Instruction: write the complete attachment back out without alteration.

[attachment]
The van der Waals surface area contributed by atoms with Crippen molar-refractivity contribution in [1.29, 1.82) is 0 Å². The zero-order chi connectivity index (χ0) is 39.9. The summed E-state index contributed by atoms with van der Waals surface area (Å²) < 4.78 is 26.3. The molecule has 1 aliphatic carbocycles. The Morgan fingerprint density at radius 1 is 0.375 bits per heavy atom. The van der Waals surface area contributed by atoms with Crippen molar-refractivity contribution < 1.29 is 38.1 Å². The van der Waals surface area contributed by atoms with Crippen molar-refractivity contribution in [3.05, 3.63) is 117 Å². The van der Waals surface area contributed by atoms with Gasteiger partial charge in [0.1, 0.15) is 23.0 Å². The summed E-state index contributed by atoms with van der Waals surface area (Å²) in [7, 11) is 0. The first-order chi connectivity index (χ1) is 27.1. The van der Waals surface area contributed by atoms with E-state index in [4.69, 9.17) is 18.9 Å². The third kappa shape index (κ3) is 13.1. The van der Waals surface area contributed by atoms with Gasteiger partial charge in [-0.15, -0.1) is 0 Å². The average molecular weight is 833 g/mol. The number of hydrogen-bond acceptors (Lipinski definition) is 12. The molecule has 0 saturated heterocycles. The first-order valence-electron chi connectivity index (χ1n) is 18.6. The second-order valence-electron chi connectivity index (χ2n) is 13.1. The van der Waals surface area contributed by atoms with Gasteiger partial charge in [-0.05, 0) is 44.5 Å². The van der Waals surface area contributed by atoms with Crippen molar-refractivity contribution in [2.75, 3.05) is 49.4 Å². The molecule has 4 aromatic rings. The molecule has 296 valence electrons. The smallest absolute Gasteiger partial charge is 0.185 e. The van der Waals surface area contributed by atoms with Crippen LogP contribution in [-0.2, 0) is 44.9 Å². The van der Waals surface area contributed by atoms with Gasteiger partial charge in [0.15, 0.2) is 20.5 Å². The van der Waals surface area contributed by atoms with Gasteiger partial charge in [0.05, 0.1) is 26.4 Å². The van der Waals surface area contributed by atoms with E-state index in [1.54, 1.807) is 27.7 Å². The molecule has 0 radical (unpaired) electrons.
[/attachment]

The van der Waals surface area contributed by atoms with Crippen molar-refractivity contribution in [1.29, 1.82) is 0 Å². The zero-order chi connectivity index (χ0) is 39.9. The summed E-state index contributed by atoms with van der Waals surface area (Å²) < 4.78 is 26.3. The molecule has 1 aliphatic carbocycles. The Morgan fingerprint density at radius 1 is 0.375 bits per heavy atom. The van der Waals surface area contributed by atoms with Crippen molar-refractivity contribution < 1.29 is 38.1 Å². The van der Waals surface area contributed by atoms with Crippen molar-refractivity contribution in [3.05, 3.63) is 117 Å². The van der Waals surface area contributed by atoms with Gasteiger partial charge in [0.1, 0.15) is 23.0 Å². The summed E-state index contributed by atoms with van der Waals surface area (Å²) in [7, 11) is 0. The first-order chi connectivity index (χ1) is 27.1. The van der Waals surface area contributed by atoms with E-state index in [4.69, 9.17) is 18.9 Å². The third kappa shape index (κ3) is 13.1. The van der Waals surface area contributed by atoms with Gasteiger partial charge in [-0.15, -0.1) is 0 Å². The average molecular weight is 833 g/mol. The number of hydrogen-bond acceptors (Lipinski definition) is 12. The molecule has 0 saturated heterocycles. The first-order valence-electron chi connectivity index (χ1n) is 18.6. The second-order valence-electron chi connectivity index (χ2n) is 13.1. The van der Waals surface area contributed by atoms with Gasteiger partial charge in [-0.05, 0) is 44.5 Å². The van der Waals surface area contributed by atoms with Crippen molar-refractivity contribution in [2.75, 3.05) is 49.4 Å². The molecule has 4 aromatic rings. The molecule has 296 valence electrons. The smallest absolute Gasteiger partial charge is 0.185 e. The van der Waals surface area contributed by atoms with Crippen LogP contribution in [-0.2, 0) is 44.9 Å². The van der Waals surface area contributed by atoms with Gasteiger partial charge in [0.15, 0.2) is 20.5 Å². The van der Waals surface area contributed by atoms with Gasteiger partial charge in [0.05, 0.1) is 26.4 Å². The van der Waals surface area contributed by atoms with E-state index in [1.54, 1.807) is 27.7 Å². The molecule has 0 radical (unpaired) electrons.